Seeing an opportunity, Link banked hard to the right, sweeping his aircraft up and around in a loop to come up behind the still descending Temptress, who had failed to adjust his course, so sure was he of a kill. The Brenodi’s lapse in judgment lasted only a moment; quickly he pulled his aircraft into his own banking turn just as a steady stream of tracer fire raked across his right wing tip. With tiny pieces of charcoal grey aluminum tearing free, the Temptress shook off the minor scrape and began to race upward towards his wingmen above, the Raven close behind. Slowly the superior speed of the wounded fighter began to pull it further from the Raven’s talons, within moments it would be out of gun range and soon after with its friend’s in the clouds. Link had other plans.
Depressing the trigger, Commander “Link” Masterson saturated the air with fiery lead in the hopes of landing at least a crippling blow on his fleeing victim. Remembering his flight training, the enemy pilot wiggled from side to side to avoid the fire storm but the sheer volume of rounds made such an effort superfluous and dozens found their mark. After only three seconds of sustained fire the Temptress had taken enough damage to burst into flame and begin breaking apart. With what Link could only imagine as shock and shame, her pilot rocketed out of his disintegrating airframe atop a pillar of thrust.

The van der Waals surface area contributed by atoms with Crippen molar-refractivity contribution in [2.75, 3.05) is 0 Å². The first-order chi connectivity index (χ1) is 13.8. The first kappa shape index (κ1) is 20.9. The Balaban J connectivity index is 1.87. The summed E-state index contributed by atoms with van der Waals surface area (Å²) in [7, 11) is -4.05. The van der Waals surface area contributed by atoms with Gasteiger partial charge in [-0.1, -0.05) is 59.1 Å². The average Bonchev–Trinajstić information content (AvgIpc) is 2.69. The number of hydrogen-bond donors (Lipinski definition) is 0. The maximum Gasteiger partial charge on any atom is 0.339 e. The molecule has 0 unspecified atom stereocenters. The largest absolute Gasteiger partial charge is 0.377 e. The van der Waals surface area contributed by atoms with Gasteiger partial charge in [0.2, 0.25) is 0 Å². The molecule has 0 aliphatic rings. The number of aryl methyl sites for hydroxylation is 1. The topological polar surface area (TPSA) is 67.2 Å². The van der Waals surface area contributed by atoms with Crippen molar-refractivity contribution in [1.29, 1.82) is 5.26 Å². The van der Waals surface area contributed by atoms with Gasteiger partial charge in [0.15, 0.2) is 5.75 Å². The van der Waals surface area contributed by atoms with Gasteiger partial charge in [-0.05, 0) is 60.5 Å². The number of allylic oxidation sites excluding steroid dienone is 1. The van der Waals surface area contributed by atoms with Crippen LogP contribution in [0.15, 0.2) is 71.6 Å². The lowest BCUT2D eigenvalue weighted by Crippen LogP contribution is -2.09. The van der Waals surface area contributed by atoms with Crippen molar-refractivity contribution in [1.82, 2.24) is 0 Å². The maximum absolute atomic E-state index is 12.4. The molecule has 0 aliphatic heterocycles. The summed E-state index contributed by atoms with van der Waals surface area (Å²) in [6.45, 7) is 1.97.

The ever practical missile alarm refused to allow Link to enjoy his third kill, insisting instead that the comrades of the vanquished foe demanded revenge. Following the wounded Temptress had taken Link into the lowest levels of the Brenodi hornets nest and had stirred up an accordingly vicious response. At least five missiles left their cozy rotating magazines and raced toward the lone Raven below. Not thinking his aircraft could survive nearly a half dozen direct hits, Link hit the afterburner once more and angled his plane slightly to the right in the hopes of getting in-between the two groups of projectiles. The risky maneuver was a success in that Link came through it alive but not before one missile had detonated hear his wing and another ramming straight into his starboard lift fan.